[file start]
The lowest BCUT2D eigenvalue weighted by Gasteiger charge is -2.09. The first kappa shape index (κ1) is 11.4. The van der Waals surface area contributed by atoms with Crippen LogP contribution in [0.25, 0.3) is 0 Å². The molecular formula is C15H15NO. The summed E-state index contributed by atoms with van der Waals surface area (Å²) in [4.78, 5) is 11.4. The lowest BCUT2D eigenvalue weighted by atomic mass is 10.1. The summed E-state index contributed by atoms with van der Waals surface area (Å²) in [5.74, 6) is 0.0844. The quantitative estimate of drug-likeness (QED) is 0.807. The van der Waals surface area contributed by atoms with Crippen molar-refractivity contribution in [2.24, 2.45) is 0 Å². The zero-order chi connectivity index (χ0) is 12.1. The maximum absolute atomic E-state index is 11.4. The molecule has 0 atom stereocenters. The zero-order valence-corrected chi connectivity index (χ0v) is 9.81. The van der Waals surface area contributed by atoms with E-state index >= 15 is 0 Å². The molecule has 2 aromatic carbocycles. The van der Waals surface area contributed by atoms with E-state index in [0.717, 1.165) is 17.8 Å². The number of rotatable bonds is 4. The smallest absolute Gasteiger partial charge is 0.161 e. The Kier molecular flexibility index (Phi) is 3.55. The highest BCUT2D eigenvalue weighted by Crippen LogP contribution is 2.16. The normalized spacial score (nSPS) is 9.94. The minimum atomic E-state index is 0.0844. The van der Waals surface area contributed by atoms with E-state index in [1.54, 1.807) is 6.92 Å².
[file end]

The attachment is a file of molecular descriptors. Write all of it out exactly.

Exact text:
The lowest BCUT2D eigenvalue weighted by Gasteiger charge is -2.09. The first kappa shape index (κ1) is 11.4. The van der Waals surface area contributed by atoms with Crippen LogP contribution in [0.25, 0.3) is 0 Å². The molecular formula is C15H15NO. The summed E-state index contributed by atoms with van der Waals surface area (Å²) in [4.78, 5) is 11.4. The lowest BCUT2D eigenvalue weighted by atomic mass is 10.1. The summed E-state index contributed by atoms with van der Waals surface area (Å²) in [5.74, 6) is 0.0844. The quantitative estimate of drug-likeness (QED) is 0.807. The van der Waals surface area contributed by atoms with Crippen molar-refractivity contribution in [2.24, 2.45) is 0 Å². The zero-order chi connectivity index (χ0) is 12.1. The maximum absolute atomic E-state index is 11.4. The molecule has 0 atom stereocenters. The zero-order valence-corrected chi connectivity index (χ0v) is 9.81. The van der Waals surface area contributed by atoms with E-state index >= 15 is 0 Å². The molecule has 2 aromatic carbocycles. The van der Waals surface area contributed by atoms with E-state index in [0.717, 1.165) is 17.8 Å². The number of rotatable bonds is 4. The smallest absolute Gasteiger partial charge is 0.161 e. The Kier molecular flexibility index (Phi) is 3.55. The highest BCUT2D eigenvalue weighted by Crippen LogP contribution is 2.16. The normalized spacial score (nSPS) is 9.94. The minimum atomic E-state index is 0.0844. The van der Waals surface area contributed by atoms with E-state index in [1.54, 1.807) is 6.92 Å².